Britain's Prince William appeals to Chinese to save elephants

LONDON - Britain's Prince William made a direct appeal to Chinese people to boycott ivory and other animal products used in medicine or ornaments to preserve the world's remaining elephants on Monday.

China is a major consumer of ivory, with demand for the tusks threatening dwindling elephant populations with extinction.

Speaking during the visit of Chinese President Xi Jinping to Britain, William recorded a message for popular Chinese television show "Let's Talk".

"In the 33 years since I was born, we have lost around 70 per cent of Africa's elephant population. Of those that are left, 20,000 are being killed every year - that is 54 elephants killed every single day," William said.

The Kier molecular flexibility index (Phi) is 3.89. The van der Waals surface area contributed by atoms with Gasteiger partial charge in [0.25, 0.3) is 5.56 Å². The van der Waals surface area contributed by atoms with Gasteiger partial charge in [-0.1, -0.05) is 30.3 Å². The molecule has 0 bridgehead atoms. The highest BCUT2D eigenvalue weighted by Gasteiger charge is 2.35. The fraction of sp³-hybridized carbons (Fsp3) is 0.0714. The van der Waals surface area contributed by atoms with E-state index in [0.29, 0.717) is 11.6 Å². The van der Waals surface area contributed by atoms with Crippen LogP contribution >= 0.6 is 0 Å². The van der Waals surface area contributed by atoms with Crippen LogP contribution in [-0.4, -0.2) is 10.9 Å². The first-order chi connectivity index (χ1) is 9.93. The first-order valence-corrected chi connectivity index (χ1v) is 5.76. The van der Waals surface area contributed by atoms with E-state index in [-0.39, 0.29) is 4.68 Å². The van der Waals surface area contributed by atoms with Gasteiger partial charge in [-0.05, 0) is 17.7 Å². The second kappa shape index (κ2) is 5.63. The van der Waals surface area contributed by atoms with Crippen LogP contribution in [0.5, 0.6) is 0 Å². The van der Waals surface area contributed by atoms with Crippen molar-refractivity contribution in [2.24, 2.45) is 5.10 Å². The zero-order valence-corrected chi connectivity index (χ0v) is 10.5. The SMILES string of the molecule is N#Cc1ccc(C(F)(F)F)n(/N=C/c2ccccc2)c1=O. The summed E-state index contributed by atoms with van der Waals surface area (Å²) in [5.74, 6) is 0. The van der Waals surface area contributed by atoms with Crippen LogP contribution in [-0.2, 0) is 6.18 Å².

"At this rate, children born this year, like my daughter Charlotte, will see the last wild elephants and rhinos die before their 25th birthdays." Along with Chinese former basketball star Yao Ming and former footballer David Beckham, William has campaigned for an end to the trade in ivory.

He greeted viewers by saying "Xiexie. Hen gaoxing he ni jianmian," or "Thank you, I'm pleased to meet you." William, who is second in line to the throne, noted that his own ancestors had collected animal trophies, but said that the prospect of total extinction meant traditions had to change.

"I am absolutely convinced that China can become a global leader in the protection of wildlife," William said as he concluded.

"Your influence in the world means you can change the face of conservation in this century."